- The Washington Times - Tuesday, September 1, 2015

Lois G. Lerner used yet another private email account to do government business, the IRS revealed in a court filing late Monday that tries to clear up confusion over the former agency executive’s email practices.

At least 400 messages were sent or received from the newly revealed account, IRS lawyers said — though they insisted those messages were already part of the tens of thousands turned over to Congress.

The lawyers withheld the name and address of the new account, but said it’s different than the “Toby Miles” account they revealed in a previous court filing last week. That account, the IRS now says, is actually just a different alias for Ms. Lerner’s main personal account.

But the 400 messages came from a secondary account the agency is just now making public.

“The undersigned attorneys have now confirmed that Lerner also sent or received work-related emails from a second personal email account,” Geoffrey J. Klimas and Stephanie Sasarak, two Justice Department lawyers representing the IRS in the case, told Judge Emmet G. Sullivan.

The revelation is the latest twist in an open records lawsuit brought by Judicial Watch, a public interest law firm that has prodded the IRS to release Ms. Lerner’s emails.

Tom Fitton, president of Judicial Watch, said the agency’s latest explanation continues a pattern of making it difficult to understand what went on with the Lerner emails.

“Once again they’re moving the goalposts. It’s not so much misleading the public, which is troublesome. It’s that the court can’t rely on their representations,” Mr. Fitton said.

“It is confusing, and I think purposely so,” he said.

Judicial Watch is seeking records detailing any talks between the IRS and Congress about the tea party targeting. The IRS said it has gone back and redone the search now to see if any of Ms. Lerner’s 400 messages from her second personal email address were implicated, but said nothing new was found.

The IRS, in an agency statement, said Ms. Lerner’s messages have already been processed and sent to congressional investigators, who were probing the broader tea party-targeting scandal.

“It’s important to keep in mind that emails and other information being shared with Judicial Watch through the FOIA process have already been released to Congress,” the agency said. “This information has been reviewed by Congressional committees as part of their investigations, and much of this has been included in their various public reports.”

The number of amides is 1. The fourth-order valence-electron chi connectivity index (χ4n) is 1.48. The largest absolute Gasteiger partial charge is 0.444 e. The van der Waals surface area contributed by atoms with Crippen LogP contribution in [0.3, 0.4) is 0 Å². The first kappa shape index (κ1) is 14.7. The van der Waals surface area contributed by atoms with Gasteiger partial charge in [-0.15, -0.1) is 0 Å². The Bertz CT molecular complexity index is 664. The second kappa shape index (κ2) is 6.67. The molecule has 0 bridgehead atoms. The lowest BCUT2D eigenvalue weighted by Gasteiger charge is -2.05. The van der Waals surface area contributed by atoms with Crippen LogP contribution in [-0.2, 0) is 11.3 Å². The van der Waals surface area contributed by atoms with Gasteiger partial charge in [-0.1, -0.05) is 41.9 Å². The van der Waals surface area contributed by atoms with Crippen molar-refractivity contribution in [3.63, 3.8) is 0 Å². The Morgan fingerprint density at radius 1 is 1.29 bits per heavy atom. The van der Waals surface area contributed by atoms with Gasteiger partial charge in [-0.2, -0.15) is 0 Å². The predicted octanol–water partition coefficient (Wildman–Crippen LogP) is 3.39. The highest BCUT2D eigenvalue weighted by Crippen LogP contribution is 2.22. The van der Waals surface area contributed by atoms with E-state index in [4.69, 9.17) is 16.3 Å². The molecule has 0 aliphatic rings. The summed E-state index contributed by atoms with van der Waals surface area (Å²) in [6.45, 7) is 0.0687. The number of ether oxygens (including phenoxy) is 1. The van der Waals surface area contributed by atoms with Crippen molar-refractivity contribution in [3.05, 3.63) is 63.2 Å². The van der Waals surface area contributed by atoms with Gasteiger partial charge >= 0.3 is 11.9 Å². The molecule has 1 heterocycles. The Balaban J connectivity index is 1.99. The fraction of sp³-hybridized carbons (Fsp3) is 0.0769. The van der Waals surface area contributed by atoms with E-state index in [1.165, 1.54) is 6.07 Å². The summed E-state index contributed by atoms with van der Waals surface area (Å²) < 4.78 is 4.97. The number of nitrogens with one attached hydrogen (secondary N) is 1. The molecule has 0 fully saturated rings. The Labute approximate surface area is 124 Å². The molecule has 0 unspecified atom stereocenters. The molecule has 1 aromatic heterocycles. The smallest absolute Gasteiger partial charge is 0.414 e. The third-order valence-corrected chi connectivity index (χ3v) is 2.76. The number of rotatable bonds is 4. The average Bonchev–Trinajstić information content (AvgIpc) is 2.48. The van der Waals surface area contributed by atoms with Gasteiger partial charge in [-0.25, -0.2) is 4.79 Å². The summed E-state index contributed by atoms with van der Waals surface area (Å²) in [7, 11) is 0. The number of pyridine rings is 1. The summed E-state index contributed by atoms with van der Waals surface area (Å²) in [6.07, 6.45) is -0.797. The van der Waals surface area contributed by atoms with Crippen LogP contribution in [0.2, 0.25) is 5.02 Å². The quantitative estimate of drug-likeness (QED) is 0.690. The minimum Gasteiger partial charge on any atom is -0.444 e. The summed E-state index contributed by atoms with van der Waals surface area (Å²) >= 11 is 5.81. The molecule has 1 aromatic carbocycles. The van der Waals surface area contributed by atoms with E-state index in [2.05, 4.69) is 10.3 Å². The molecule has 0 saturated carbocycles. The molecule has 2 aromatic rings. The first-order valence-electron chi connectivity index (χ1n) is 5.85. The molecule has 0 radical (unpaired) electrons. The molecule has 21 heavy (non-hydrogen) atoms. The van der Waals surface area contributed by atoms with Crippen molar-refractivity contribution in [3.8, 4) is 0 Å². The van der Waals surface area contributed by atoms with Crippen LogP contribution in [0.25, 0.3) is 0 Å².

Ms. Lerner is a central figure in the tea party-targeting scandal, which saw the tax agency delay conservative groups’ nonprofit status applications for years, while prodding them with inappropriate questions. Ms. Lerner retired from the agency months after the behavior was revealed, and after she invoked her right against self-incrimination in declining to testify to Congress.

The revelations about Ms. Lerner’s email come as the Obama administration is facing scrutiny over other top officials’ use of private emails for government business — a practice that, while not illegal at the time, was frowned upon and was supposed to be done under strict rules.

Messages sent from personal accounts were supposed to be forwarded to accounts on official government servers so they could be archived properly and made available for congressional investigations, subpoenas or open records requests under the Freedom of Information Act.

In Mrs. Clinton’s case, she didn’t turn her messages back over to the government until nearly two years after she left office, when she was prodded by the congressional probe into the 2012 Benghazi terrorist attack.

For Ms. Lerner, it’s unclear how much she used her personal email accounts for business. The messages that have been made public were captured because she included official government addresses in the chain.

• Stephen Dinan can be reached at sdinan@washingtontimes.com.

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